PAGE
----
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Infertility is a touchy subject. It's a real medical problem and it's not in your head. What other common myths are not true?

Infertility is the woman's fault

The primitive and patriarchal thought that fertility and infertility are a woman's business, and when it goes wrong a woman's fault, is very common. Are you, in any way, affected by this very persistent but wrong infertility myth? Know that both partners in a couple are equally likely to have a fertility problem 35 percent of all infertility diagnoses are attributed to the man, while the same 35 percent is due to female infertility. The rest of infertility cases are diagnosed because both partners have a fertility problem or because the cause of infertility is unknown even after testing. When you have been trying to conceive for a while, do not assume that you are infertile you and your partner would need to undergo fertility testing to find out what is going on.

Most couples get pregnant right away

Many couples start worrying about infertility after only a few months of attempting to get pregnant. The fact is that the average couple takes six months to conceive. Though 90 percent of couples do conceive within a year of actively trying, not all do. In order to get pregnant, you need to get your timing right and be lucky. You may "win the jackpot" during your first try, but it is just as likely that you will not. Ovulation-detecting techniques like an ovulation calendar, ovulation tests, or fertility charting may or may not help you along. Healthy living and regular intercourse certainly contribute to your chances of getting pregnant, though they will not help if you suffer from infertility (unfortunately no, that is not too obvious to point out to some people).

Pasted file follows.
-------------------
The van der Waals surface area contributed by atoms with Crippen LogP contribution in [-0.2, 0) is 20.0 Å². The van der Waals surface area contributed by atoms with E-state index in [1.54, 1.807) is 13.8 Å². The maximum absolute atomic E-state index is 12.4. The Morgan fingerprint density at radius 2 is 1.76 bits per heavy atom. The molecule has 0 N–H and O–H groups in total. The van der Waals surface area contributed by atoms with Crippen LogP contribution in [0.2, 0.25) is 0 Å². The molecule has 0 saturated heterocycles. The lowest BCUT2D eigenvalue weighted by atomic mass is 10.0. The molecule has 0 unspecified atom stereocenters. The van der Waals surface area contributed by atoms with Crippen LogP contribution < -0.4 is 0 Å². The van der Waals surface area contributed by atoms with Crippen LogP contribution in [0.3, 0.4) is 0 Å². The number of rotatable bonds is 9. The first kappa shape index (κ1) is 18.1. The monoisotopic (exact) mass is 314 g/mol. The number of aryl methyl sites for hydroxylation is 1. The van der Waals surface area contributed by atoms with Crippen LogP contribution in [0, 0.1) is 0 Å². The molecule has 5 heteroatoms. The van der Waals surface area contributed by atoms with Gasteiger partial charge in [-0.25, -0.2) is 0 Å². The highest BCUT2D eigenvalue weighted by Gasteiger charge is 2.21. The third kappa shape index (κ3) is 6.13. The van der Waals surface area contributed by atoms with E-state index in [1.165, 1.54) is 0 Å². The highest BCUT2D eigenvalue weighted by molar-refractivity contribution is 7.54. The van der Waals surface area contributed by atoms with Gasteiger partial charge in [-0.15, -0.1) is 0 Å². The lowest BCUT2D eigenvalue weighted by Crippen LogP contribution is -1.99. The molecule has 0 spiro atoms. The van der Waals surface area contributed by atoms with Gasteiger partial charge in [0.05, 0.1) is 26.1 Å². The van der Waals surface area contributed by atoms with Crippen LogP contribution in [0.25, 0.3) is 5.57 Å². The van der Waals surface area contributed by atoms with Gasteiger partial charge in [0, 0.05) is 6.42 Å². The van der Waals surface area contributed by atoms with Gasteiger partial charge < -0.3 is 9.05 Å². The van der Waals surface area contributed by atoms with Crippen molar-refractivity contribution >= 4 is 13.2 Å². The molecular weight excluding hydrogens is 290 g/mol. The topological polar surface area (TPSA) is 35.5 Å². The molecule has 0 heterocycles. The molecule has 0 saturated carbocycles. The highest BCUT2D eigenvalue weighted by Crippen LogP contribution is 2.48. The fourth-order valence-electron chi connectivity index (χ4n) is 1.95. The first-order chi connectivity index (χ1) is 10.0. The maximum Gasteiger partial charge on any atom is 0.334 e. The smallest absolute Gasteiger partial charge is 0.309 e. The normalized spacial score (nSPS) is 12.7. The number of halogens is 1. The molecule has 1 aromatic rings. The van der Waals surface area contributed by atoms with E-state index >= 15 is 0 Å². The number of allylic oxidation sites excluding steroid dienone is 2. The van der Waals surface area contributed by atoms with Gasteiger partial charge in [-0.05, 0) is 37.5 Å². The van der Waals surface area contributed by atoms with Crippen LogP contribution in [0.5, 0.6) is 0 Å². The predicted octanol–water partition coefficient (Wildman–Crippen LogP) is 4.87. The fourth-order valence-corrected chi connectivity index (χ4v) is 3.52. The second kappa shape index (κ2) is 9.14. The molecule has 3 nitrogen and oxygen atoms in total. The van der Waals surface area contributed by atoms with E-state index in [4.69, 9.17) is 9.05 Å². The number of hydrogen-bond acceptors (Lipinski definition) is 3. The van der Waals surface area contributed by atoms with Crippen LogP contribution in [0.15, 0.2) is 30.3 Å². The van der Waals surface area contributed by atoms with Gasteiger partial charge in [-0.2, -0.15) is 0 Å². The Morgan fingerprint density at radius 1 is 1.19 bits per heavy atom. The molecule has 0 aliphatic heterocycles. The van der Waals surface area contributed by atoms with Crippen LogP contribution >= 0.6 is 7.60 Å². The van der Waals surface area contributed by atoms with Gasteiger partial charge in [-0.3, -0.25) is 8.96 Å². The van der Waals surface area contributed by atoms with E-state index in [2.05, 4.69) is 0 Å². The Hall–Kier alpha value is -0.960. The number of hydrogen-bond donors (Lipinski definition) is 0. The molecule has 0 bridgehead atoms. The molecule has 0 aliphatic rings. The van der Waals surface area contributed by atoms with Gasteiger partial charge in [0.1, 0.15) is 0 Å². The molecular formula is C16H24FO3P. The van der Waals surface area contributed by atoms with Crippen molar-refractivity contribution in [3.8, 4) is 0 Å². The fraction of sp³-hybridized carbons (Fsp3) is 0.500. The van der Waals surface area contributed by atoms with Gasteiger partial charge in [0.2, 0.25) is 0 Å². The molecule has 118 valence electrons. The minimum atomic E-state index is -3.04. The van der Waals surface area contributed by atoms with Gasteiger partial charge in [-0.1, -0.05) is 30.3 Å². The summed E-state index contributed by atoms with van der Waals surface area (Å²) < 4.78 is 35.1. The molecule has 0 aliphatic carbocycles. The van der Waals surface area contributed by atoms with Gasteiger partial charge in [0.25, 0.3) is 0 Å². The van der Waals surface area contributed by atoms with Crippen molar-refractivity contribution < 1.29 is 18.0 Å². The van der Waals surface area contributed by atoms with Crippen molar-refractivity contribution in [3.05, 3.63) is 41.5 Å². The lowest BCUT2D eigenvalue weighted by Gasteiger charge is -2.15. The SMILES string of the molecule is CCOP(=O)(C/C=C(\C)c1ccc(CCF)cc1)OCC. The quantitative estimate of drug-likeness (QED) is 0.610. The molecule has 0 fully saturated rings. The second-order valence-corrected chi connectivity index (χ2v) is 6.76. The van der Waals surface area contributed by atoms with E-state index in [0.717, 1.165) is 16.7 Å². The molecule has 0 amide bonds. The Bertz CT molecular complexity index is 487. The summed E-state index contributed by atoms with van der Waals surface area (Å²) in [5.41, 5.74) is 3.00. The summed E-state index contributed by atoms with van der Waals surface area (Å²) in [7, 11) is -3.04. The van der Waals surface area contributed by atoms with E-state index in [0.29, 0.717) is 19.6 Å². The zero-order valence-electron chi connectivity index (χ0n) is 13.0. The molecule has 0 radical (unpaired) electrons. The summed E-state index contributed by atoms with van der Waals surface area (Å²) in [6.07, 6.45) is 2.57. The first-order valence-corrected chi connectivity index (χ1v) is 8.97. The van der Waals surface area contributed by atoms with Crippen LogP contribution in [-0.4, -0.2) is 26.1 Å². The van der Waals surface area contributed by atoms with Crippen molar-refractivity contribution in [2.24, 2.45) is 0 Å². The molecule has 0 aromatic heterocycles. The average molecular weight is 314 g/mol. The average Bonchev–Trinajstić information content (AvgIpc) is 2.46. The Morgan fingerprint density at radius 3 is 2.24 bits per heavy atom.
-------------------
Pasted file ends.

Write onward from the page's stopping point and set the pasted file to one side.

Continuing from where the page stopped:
Relax, and it will happen

Every single couple who is struggling with infertility has heard this sentence. We did. Sometimes this thoughtless sentence is genuinely meant to be supportive, but it is always offensive. It just may be true that extreme stress can stop ovulation for a few months, but infertility is a medical problem. Nobody will tell you that your asthma will go away if you just relax, and the same thing goes for infertility. So, how does an infertile person deal with comments like this? My partner and I decided to keep our infertility pretty much to ourselves after we heard this comment once. From my mother in law. I wanted to beat her up, but learned to keep my mouth shut after that. A variety of this theme is people telling you about couples who adopted and than found out they were pregnant. This is even more insulting, because it insults the institution of adoption as well you, for being infertile. Hey, just remember that some people are stupid or ignorant. It is not their fault (at least not always), but that does not mean you have to put up with it.

You will get pregnant if you try harder

You will get pregnant if you have sex at the right time, use an ovulation calendar, use folic acid or... (worst of all) lose weight. The tale about losing weight getting you pregnant was recently debunked by research that showed overweight women who lost weight did not increase their chances of getting pregnant. People who are just getting into the journey of trying to conceive may think it is really exciting to share the fact that folic acid and ovulation tests exist. People with infertility have already been trying, and need medical help.

I should wait for two years before seeing a doctor

It used to be that the advice surrounding infertility testing was to wait for two years if you were under 35, and one year if you were older than that. Now, the official definition of infertility is trying to get pregnant for one year without success. You can see your family doctor for a chat and a referral after that. If you are over 40, you can see your doctor once you have been actively trying for six months. By the way, it always helps to bring a detailed report of your menstrual cycles, when you had intercourse, and when you ovulated to your doctor so they can see that you really have been trying. If you have been using ovulation tests for a while without ever getting a positive test, you could also see your doctor about that immediately for advice on what to do next.

  • Infographic by SteadyHealth.com
  • Infographic by SteadyHealth.com

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